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How Do Weed Killers Kill Weeds and Not Lawns?

Selective herbicides are used to kill undesirable species while preserving lawns.
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  • Written By: J. Beam
  • Edited By: Bronwyn Harris
  • Last Modified Date: 16 July 2014
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Herbicides are complicated chemicals and the way they work depends largely on the type being used. There are two primary types of herbicides or weed killers – pre-emergence and post-emergence. Pre-emergence herbicides kill plant life while the seed is germinating, while post-emergence herbicides kill weeds during active growth. Both types of weed killer can be selective or nonselective, which is the reason certain weed killers target weeds but not lawns.

An easier explanation of how weed killers work without killing lawns is to understand what weeds are. Weeds are simply plant life growing in an undesirable place. In other words, what may be considered a weed in one location is considered a plant in another. Herbicides are applied to kill weeds when they are growing in an undesirable location. By using a selective herbicide that targets broadleaf plants, for example, weeds can be killed without harming most grasses.

The science behind how herbicides kill weeds is linked to cell growth and development. Because there are different types of weed killer, there are different ways to get rid of weeds, but essentially all herbicides destroy certain plant enzymes that are necessary for growth. There are also different types of plant life and since grassy plants develop differently than broadleaf plants, they respond differently to different weed killers. So while some herbicides kill weeds without harming grass, others will kill all plant life.

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Nonselective herbicides are a category of weed killers that kill weeds, grass, and basically all plants. Roundup® is an example of a popular brand nonselective herbicide. When applied, nonselective herbicides kill all plant life, but they still remain useful for areas such as patios, walkways, and driveways where all plant growth is undesired. Caution should be used when applying nonselective herbicides because they can harm shrubs, trees and other nearby plants it may come in contact with.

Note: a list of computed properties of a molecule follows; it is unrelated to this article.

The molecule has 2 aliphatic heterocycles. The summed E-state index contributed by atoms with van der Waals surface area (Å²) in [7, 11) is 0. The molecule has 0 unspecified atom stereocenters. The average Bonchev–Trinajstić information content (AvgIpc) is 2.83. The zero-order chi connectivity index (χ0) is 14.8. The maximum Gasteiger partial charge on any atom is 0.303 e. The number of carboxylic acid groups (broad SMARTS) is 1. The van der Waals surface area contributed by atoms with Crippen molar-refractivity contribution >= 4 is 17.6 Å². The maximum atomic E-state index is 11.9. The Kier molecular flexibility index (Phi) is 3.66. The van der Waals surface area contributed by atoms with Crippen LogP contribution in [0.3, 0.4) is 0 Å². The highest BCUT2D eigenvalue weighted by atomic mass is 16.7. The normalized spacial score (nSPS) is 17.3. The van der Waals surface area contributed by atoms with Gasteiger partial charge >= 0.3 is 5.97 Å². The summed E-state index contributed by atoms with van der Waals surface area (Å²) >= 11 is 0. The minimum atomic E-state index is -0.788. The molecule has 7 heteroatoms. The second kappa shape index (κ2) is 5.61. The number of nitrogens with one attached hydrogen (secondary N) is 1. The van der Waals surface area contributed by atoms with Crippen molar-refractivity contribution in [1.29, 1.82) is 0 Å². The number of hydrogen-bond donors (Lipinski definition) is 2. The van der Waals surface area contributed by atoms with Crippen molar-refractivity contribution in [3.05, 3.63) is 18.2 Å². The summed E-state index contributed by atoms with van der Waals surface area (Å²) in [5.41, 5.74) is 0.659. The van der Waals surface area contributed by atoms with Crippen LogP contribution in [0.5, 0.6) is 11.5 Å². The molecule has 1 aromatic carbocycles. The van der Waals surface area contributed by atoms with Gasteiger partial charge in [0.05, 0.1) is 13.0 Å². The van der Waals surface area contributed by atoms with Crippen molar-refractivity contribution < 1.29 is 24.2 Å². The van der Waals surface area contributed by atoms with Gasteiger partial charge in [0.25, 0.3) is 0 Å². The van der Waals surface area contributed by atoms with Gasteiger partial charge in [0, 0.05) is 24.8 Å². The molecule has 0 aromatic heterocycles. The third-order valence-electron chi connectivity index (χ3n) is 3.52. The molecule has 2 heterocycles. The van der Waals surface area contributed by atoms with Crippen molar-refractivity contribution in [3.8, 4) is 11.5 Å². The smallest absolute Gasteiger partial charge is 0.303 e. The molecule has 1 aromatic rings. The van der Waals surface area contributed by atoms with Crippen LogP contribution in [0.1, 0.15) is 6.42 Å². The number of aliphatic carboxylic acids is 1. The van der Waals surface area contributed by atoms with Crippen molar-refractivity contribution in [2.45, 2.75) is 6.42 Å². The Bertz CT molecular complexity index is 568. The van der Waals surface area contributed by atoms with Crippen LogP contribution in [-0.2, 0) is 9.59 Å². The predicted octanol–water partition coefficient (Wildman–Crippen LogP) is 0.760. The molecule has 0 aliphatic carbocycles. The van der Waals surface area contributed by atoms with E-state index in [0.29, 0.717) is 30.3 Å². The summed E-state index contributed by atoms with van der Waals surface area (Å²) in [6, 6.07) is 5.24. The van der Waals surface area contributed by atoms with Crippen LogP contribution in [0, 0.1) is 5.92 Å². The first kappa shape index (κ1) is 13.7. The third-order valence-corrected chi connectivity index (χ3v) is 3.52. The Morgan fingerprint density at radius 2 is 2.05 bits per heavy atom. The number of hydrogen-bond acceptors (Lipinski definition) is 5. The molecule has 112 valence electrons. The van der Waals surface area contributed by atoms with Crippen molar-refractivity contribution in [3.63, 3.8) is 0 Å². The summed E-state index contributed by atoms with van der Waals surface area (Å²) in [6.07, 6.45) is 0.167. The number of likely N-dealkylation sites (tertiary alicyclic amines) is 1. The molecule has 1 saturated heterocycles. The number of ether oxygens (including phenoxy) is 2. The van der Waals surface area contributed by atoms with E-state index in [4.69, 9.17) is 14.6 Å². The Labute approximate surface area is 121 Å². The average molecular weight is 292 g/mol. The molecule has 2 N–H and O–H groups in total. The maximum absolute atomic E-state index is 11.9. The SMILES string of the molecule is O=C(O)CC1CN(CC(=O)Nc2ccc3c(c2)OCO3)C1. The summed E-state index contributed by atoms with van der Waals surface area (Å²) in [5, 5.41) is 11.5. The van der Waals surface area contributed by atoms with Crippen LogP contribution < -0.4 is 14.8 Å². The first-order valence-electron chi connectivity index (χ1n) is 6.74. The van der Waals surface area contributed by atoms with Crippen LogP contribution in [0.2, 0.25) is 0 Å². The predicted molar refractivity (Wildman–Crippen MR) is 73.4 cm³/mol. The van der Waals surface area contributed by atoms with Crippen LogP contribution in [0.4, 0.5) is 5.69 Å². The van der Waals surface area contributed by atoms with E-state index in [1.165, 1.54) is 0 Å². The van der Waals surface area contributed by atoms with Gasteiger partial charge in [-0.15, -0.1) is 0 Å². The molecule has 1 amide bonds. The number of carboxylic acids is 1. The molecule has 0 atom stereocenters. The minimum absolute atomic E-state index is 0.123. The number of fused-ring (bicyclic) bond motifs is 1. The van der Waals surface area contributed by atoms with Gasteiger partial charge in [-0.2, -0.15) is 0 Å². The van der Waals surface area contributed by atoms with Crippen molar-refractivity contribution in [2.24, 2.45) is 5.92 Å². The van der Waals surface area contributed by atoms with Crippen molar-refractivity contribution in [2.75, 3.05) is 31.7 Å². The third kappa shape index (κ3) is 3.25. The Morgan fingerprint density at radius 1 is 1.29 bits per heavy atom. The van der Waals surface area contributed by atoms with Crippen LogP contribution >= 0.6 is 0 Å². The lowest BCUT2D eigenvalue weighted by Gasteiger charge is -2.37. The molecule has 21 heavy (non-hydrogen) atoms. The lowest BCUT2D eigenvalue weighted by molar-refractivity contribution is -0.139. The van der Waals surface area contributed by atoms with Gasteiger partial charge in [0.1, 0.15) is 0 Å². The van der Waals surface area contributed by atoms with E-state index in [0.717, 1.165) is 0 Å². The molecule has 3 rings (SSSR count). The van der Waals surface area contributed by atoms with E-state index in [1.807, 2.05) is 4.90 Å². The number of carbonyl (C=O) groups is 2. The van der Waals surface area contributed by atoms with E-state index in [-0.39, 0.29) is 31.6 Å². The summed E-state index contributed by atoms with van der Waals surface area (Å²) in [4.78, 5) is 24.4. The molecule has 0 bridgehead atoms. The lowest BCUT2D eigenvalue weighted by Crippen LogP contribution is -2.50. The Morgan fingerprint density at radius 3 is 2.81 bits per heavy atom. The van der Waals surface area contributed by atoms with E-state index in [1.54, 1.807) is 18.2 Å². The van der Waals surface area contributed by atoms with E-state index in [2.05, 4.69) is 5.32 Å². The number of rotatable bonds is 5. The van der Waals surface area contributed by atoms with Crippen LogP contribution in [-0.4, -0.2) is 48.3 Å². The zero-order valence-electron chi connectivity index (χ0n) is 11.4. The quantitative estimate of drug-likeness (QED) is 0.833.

To successfully kill undesirable broadleaf plants, such as crabgrass, clover, dandelions, and thistle, without killing the grassy plants that comprise a desirable lawn, choose a selective herbicide. These will attack the broadleaf plants and thus kill weeds without harming grass. Since methods of application vary depending on the type of weed killer used, be sure to thoroughly read the manufacturer’s directions for product use before applying any weed killer.

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Discuss this Article

anon268398
Post 14

I gave up on expensive weed killers and am testing household vinegar, and so far am impressed with the results. The vinegar is acidic acid and it dries out the moisture of the flowering part of the weed, therefore starving the root. As long there is no rain the weed begins to die.

anon171268
Post 12

I applied Spectracide Weed Stop for St. Augustine and Centipede Lawns about a week ago to my St. Augustine grass. Now it's turning brown. Help!

anon170038
Post 11

Actually crabgrass is a weed. We're about to put down our crabgrass pre-emergent starting this week. On the other hand Quackgrass is a grass and not a weed. You can't selectively kill a grass, like Quackgrass, without killing the rest of your desirable grasses like Kentucky Blue Grass or Fine Fescue. However, you can kill crabgrass because it is a broad leaf weed.

anon155552
Post 10

Crabgrass is a grass like the name implies, not a broadleaf like article implies. Always check labels for listed weeds and if it doesn't work, try a different mode of action.

anon122875
Post 9

Can anyone tell me about a weed killer called

kumba-m ? It kills weeds in the lawn but is it safe?

anon85225
Post 8

Here's one for you folks. When you go out to your local home depot or lowes and get your weed and feed for your lawn. It says it will kill all these weeds and dandelions.

You apply it to your yard and all these weeds disappear so you think you have killed them right? Wrong! Those weeds and dandelions are alive and well in a state of hibernation. That's why when you don't put enough weed and feed on one year your whole yard is immediately covered in dandelions with roots as big as your thumb.

anon82265
Post 7

It doesn't say how; it only labels types of herbicides and says that some are formulated to kill a specific plant. It does not say how. If this were an article on the classification of herbicides, it would be great; however, it is titled how!

anon21958
Post 2

except if all weeds died a lot of animals would also die.

anon7861
Post 1

i think weeds should all die!!!

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